According to “public health” experts, Polio, which was virtually eradicated in the United States over decades, could be making a comeback here in New York City.
The health authorities stated that polio was detected in New York City’s wastewater. This suggests that the virus that causes the disease may be circulating in the city.
Three weeks ago, a Rockland County man was diagnosed with polio, which left him paralyzed. Officials fear that paralytic polio could be preceded by the discovery of polio in New York City’s water supply.
Mary Bassett, New York State Health Commissioner, claims this means that hundreds haven’t yet been identified.
Bassett stated that New Yorkers need to be aware of the fact that paralytic polio can spread quickly and could infect hundreds more people based on previous polio outbreaks. The department considers the single case of Polio, when combined with the most recent wastewater findings, to be just the tip of an iceberg that has much greater potential for spread.
Dr. Patricia Schnabel Ruppert is the health commissioner for Rockland County. She believes that’s an understatement.
If you are able to see paralytic cases, there isn’t one case of polio. She said that paralytic polio incidence is lower than 1%.
“Most cases are mildly or asymptomatic and are often overlooked”.
“So, there are hundreds, maybe even thousands of cases that have happened in order to see a paralytic instance.”
These are some facts to know before we move on.
Polio is a very serious disease. It was a deadly disease that killed and disabled thousands of people in its peak days. My uncle contracted polio when he was a child. He is now almost completely immobile. Get the vaccine if you haven’t had it. It actually works, unlike other concoctions. The national vaccination program was so successful that the disease was declared “terminated” in 1979. According to CDC data, there has been only one case of naturally occurring polio paralysis within the US for about 20 years. The immigration vector is responsible for the majority of cases since 1980.
There have been an average of 8 cases each year since then that have been linked to the vaccine. Below is a quote from Poliomyelitis. It was taken from the CDC website.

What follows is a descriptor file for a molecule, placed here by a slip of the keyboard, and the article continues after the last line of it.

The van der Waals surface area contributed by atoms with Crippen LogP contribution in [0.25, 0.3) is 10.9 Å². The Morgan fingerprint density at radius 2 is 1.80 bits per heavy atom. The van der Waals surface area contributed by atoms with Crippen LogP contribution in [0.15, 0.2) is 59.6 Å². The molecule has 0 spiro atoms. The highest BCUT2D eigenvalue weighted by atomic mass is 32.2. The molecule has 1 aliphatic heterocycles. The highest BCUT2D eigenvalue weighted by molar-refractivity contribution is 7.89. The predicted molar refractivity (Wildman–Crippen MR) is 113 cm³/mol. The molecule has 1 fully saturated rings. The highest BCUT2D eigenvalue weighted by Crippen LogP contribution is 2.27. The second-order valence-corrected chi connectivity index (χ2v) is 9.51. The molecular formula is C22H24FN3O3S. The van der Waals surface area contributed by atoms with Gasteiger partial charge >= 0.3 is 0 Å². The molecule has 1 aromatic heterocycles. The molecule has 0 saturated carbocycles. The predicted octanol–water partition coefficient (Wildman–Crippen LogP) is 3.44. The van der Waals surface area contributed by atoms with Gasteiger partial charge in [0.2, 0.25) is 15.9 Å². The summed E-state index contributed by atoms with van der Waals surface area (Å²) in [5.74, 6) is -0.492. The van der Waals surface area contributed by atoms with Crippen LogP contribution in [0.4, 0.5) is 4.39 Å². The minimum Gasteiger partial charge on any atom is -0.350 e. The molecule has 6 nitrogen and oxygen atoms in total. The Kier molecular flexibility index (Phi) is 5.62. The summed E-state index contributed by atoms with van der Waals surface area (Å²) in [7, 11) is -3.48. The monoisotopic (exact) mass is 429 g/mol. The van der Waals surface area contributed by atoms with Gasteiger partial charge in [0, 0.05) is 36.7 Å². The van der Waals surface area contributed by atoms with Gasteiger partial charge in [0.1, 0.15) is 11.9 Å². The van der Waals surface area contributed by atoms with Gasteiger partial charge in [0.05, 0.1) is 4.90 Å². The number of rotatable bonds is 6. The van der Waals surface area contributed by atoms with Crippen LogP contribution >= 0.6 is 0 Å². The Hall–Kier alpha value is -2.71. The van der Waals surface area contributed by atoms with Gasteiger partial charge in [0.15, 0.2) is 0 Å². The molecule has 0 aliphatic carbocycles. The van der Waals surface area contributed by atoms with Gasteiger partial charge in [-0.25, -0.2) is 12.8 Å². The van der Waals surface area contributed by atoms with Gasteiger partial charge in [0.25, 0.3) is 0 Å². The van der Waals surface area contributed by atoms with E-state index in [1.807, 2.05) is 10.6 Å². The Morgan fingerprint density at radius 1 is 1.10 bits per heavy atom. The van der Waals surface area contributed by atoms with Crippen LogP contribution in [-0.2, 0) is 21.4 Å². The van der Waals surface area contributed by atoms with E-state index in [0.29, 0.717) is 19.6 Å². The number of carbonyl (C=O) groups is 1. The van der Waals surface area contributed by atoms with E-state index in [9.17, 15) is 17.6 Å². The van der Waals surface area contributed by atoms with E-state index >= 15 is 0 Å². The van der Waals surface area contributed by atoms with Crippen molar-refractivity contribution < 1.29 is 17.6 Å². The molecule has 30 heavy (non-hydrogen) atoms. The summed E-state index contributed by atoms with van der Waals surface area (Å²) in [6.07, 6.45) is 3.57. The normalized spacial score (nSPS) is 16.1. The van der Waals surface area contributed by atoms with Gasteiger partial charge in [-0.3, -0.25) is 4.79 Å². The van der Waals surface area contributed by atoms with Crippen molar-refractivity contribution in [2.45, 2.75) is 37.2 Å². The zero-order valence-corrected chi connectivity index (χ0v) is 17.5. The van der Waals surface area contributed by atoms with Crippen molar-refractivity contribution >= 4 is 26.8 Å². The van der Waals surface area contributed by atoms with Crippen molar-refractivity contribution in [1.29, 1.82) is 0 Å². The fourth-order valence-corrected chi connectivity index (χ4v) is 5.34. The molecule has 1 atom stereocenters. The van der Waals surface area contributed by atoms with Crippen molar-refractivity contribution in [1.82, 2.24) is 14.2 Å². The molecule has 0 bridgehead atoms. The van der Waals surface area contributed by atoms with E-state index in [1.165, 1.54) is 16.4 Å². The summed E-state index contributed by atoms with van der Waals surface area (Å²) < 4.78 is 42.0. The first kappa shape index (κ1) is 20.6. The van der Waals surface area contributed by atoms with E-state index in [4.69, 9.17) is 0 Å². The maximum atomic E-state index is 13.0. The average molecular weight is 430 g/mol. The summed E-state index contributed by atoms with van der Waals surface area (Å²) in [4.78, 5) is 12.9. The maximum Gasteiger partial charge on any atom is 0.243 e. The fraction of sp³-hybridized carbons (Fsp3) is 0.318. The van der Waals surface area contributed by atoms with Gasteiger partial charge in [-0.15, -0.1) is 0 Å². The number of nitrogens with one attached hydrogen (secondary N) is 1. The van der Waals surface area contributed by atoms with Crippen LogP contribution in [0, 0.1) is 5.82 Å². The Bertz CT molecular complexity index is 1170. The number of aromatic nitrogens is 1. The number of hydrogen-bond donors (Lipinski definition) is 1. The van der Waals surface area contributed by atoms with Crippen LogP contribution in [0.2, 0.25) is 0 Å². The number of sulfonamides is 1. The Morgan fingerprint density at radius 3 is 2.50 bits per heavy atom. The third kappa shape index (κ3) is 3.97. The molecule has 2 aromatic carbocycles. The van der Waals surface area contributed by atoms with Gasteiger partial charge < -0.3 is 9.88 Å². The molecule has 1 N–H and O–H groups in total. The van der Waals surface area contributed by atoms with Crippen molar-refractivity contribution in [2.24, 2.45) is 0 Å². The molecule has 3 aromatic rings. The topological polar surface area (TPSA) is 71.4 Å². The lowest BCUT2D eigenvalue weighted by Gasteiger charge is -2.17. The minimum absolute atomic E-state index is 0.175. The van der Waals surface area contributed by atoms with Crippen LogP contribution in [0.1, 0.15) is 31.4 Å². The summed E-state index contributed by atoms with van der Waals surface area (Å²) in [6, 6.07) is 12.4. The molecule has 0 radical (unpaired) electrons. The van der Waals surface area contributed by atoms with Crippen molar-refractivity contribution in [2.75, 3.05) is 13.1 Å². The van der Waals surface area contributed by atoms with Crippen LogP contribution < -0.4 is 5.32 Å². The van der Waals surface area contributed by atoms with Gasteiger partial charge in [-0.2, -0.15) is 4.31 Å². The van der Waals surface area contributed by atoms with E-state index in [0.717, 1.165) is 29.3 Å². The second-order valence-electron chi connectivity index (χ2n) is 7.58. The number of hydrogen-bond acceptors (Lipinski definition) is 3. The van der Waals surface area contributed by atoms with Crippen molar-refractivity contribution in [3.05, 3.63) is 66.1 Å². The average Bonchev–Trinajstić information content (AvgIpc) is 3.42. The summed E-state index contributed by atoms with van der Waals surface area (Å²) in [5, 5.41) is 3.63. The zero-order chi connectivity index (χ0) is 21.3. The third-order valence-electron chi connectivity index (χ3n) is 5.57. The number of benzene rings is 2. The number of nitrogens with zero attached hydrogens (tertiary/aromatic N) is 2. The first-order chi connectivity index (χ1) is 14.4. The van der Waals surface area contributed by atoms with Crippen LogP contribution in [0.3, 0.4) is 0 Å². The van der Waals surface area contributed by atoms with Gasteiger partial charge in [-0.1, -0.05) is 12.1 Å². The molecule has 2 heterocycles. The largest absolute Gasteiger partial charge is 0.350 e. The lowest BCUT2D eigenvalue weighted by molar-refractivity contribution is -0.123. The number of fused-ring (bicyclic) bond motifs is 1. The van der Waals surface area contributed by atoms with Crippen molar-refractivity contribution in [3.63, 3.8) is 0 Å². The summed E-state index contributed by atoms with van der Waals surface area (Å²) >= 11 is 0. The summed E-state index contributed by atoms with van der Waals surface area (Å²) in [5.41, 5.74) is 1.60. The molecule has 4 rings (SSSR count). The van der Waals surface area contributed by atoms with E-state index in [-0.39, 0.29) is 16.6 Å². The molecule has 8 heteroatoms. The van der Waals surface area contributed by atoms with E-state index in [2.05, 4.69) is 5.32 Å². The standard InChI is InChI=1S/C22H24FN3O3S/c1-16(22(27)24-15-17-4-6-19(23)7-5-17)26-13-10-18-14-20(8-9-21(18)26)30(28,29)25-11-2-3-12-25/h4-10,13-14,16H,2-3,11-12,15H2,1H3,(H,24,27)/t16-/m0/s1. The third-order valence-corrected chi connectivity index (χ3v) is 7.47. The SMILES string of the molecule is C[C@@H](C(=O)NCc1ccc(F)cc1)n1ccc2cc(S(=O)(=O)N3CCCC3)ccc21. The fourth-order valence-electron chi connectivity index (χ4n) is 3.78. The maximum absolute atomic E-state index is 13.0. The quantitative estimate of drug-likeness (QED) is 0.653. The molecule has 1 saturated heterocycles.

Between 1980 and 1999, 162 cases of paralytic Poliomyelitis were confirmed in the United States. This averaged 8 cases per year. Six cases were due to wild poliovirus, two were indeterminant (no poliovirus was isolated from samples taken from patients) and two were unrelated to vaccinations. 95 percent of the remaining cases were vaccine-associated Paralytic Polio or VAPP. These cases were caused by Sabin poliovirus strains in the OPV vaccine.
Because polio doesn’t have an animal reservoir, it is distinct from other viruses such as COVID. It is only found in humans. Again, I am quoting the CDC website:
Poliovirus is only found in humans. It is most commonly transmitted to people with unapparent infections. Except for immunocompromised people, there is no asymptomatic carrier state.
Polio can be highly contagious in a particular context. This is the same CDC website.
The fecal and oral routes are the most common ways that poliovirus can be spread from person to person. In settings of poor hygiene and sanitation, the fecal-oral route is the most important path to transmission.
Poliovirus is extremely infectious. The seroconversion rate among children’s household contacts and more than 90% among adults who are susceptible to the virus makes it highly contagious. People infected by poliovirus tend to be most contagious in the first few days after symptoms begin. However, poliovirus can remain in the stool for as long as 6 weeks.
According to the World Health Organization (WHO), there are 200 cases of paralysis that cause no or very minor symptoms.